And so, if love be spoils, then I give them. But surely my child will not be forgotten. He will not be tossed aside.  He will not be made useless.  I'm on a personal mission as part of my "have a plan," to spend more time loving, comforting, cuddling, holding, kissing, and being with my child. Maybe, one step at a time, I can help him see that things are not the answer--love and people are.

Thursday, December 1, 2011

Book Review Three in a Bed: The Benefits of Sleeping with Your Baby

I read this book a few months ago and didn't get around to reviewing it because of my silly space bar dilemma. So, here goes.

I really enjoyed reading Three in a Bed. It definitely appealed to the nerd within me as it had literally hundreds of quotes from cultural anthropologists, psychologists, medical doctors, professors, historical treatises on parenting, and the #1 experts--real parents.  There was a quote on almost every single page pointing to the benefits of sleeping with your baby, babywearing, forgoing cry-it-out sleep training, breastfeeding, etc.  It is written by Deborah Jackson, British mother of three, all of whom co-slept with her and her husband.

Jackson held traditional views about where a baby should sleep--in his crib, in his own room--until reading The Continuum Concept: In Search of Happiness Lost by Jean Liedorff.  In a section of Liedorff's book, she speaks of her experience one night sleeping in the jungle among the natives of South America.  At one point, all of the sleepers were awakened, one told a joke, they all laughed, and then went immediately back to sleep.  There were no sleep troubles and every person was able to be roused, awakened, and fall back asleep without any problems whatsoever.  In her study of this same group of natives, she found that within their culture, families slept together rather than separately, as is the custom in most of Western society.  She concluded that a lot of our sleep problems in the West--from insomnia to general tiredness--have been created by our "laboratory style" sleep conditions including lights out, comfortable bed, quietness, and undisturbed sleep. As such, these laboratory sleep conditions may, in fact, be creating sleep problems rather than preventing them.  And so, Jackson decided in the final weeks of pregnancy with her first child, to get rid of their assembled crib and bring Baby to bed with her and her husband.

Throughout the book, Jackson addresses a myriad of issues that face the co-sleeping family including the typical concerns about SIDS, overlaying, and general safety.  She also addresses practical matters such as sexual intimacy between husband and wife (which, was one part of the book that I didn't really catch her fire.  She basically subscribes to the thought that it's not that big of a deal if Baby is there, awake or asleep, and that it may even be healthy for babies and very young children to be privy to sexual exchanges between parents.  Not really my cup of tea, personally but whatever floats your boat); how to wean from the family bed when desired; as well as the emotional, health, sociological, and psychological benefits to co-sleeping.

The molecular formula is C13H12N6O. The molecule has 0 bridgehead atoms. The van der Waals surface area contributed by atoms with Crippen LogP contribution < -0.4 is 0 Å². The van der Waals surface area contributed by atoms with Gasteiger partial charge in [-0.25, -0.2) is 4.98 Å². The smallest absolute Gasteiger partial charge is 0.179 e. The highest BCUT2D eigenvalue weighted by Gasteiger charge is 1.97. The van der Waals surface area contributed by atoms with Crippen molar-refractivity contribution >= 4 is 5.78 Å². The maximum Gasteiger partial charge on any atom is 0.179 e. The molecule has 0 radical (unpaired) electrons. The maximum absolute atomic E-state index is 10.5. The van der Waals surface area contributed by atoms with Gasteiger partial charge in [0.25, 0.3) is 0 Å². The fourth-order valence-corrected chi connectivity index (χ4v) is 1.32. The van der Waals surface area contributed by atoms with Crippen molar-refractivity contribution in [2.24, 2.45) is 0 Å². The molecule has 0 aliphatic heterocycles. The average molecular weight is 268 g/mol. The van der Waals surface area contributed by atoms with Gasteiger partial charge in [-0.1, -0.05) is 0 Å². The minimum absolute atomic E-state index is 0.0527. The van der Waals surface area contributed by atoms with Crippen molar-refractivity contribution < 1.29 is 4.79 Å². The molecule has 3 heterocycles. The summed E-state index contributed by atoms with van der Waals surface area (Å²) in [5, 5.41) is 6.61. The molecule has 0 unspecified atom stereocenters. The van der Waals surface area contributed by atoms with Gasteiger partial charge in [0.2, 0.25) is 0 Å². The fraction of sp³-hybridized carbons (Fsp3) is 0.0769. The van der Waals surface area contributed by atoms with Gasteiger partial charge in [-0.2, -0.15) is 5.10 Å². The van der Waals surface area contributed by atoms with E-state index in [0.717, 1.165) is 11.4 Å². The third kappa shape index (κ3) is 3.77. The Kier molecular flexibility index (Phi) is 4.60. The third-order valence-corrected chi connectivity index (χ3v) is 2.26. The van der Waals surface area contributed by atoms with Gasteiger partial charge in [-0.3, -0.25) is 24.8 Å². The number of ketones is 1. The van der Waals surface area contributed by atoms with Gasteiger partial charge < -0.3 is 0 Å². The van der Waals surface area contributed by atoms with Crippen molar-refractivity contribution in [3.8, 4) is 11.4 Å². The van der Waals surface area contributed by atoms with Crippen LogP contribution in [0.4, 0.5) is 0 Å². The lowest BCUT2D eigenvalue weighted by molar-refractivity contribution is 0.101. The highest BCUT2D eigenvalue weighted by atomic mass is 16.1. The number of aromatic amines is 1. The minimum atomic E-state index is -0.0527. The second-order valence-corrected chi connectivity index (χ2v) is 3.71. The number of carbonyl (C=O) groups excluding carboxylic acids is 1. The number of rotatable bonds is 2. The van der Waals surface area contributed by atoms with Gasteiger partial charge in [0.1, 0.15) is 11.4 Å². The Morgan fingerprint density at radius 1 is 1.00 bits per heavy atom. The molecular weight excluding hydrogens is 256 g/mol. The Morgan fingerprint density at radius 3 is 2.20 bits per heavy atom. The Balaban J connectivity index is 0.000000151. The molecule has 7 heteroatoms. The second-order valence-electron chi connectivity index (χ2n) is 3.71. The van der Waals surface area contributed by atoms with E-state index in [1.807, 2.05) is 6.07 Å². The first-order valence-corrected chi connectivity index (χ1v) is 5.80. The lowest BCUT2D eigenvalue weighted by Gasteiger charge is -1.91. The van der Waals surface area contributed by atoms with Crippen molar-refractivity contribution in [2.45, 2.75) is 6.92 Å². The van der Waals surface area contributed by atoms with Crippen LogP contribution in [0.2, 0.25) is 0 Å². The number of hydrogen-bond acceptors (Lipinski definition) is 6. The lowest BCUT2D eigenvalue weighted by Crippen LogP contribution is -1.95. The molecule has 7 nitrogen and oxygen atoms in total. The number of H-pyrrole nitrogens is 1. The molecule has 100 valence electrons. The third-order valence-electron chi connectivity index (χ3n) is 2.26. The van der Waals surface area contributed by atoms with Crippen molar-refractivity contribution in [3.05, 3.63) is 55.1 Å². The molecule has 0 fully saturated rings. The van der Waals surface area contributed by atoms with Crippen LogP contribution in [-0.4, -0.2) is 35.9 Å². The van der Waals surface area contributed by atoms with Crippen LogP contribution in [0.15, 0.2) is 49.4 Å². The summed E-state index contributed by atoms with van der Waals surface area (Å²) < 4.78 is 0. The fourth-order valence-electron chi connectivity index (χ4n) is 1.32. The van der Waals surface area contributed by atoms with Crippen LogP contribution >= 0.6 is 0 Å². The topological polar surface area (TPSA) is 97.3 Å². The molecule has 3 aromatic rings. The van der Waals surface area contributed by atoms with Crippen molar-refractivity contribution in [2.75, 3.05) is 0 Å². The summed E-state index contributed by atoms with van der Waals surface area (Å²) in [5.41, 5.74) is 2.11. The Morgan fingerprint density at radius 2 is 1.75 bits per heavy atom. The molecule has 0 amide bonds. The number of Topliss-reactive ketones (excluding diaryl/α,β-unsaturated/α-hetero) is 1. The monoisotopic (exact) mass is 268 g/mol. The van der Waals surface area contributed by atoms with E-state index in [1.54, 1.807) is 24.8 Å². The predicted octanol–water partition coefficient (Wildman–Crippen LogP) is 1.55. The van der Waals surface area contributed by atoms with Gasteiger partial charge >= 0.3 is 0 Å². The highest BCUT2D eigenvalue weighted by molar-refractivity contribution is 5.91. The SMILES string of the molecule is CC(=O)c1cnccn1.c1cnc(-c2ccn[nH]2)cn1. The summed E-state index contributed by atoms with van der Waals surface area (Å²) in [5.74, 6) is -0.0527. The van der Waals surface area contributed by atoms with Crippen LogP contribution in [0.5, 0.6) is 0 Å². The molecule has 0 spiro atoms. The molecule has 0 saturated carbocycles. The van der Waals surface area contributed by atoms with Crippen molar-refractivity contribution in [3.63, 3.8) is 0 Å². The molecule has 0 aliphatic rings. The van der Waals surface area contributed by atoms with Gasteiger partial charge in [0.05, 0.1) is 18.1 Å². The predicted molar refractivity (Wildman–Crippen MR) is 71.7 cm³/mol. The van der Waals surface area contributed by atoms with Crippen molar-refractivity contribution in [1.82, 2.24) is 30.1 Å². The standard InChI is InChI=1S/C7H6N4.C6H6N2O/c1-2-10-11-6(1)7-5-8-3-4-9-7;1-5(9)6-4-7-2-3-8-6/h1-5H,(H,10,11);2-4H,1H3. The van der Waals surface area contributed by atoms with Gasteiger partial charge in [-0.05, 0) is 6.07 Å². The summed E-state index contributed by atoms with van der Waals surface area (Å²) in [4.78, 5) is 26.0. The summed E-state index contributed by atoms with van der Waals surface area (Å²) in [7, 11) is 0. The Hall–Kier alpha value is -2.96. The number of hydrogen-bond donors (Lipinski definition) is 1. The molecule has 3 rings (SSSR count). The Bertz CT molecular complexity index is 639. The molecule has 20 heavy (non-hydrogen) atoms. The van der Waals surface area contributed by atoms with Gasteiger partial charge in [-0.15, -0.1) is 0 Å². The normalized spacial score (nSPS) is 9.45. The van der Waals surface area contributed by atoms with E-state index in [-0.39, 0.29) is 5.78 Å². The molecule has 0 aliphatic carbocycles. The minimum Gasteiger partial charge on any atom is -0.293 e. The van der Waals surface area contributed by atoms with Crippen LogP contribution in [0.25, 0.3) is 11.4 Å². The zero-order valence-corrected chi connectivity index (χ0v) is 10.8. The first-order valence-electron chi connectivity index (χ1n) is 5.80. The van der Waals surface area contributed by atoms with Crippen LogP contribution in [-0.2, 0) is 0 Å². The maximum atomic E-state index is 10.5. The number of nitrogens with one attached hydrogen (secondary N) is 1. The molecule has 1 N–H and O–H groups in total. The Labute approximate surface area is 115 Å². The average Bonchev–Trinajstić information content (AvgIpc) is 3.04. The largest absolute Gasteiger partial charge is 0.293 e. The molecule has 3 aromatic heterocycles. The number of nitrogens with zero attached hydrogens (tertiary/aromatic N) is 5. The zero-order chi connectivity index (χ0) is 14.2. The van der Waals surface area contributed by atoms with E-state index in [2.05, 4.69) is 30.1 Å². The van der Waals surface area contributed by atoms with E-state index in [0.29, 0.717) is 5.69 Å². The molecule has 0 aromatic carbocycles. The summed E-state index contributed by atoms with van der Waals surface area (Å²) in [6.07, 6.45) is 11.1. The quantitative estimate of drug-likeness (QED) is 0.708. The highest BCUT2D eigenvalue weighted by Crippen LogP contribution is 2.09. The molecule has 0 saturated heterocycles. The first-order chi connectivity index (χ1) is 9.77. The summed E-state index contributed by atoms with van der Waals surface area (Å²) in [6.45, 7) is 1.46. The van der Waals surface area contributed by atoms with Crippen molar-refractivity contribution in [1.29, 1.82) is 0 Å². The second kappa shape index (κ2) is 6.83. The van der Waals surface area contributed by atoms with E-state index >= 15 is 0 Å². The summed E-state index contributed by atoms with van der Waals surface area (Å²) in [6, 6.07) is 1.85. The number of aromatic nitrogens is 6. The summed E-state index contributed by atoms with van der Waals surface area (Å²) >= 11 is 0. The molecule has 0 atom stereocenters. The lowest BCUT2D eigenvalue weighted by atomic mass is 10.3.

My personal favorite section was her chapter entitled "Nomads and Nannies" where she examines parenting practices across many cultures.  She dispels the belief that all "uncivilized" and non-Western cultures are high-touch, co-sleeping, and nurturing.  Instead, she gives example after example of gentle parenting practices in some cultures, and how they, in turn, produce a culture characterized as gentle, meek, and kind.  In contrast, she gives mention to aggressive cultures that are highly disciplined, leave young babies to cry excessively (at one point, she talks about a culture that swaddles their babies and put them in a hanging basket on the wall except for when they are permitted to eat or to be changed), and who do not nurture and hold their babies.  Jackson suggests that perhaps our aggressive Western culture spawns from low-touch, overly disciplined parenting practices.  I think that's a little simplistic, but definitely some food for thought.

I would certainly recommend this book to anyone who has considered co-sleeping in their family.  I do wish she had included a little more information about how to handle a few of the issues we're currently facing in our co-sleeping situation--i.e. Mr. Baby Bed Hog and how to prevent my arms from falling asleep when they're trying to avoid Mr. Baby Bed Hog.  Again, I didn't agree or buy everything she had to say but overall, I found it to be very informative, enlightening, and thought-provoking book.

Happy Reading!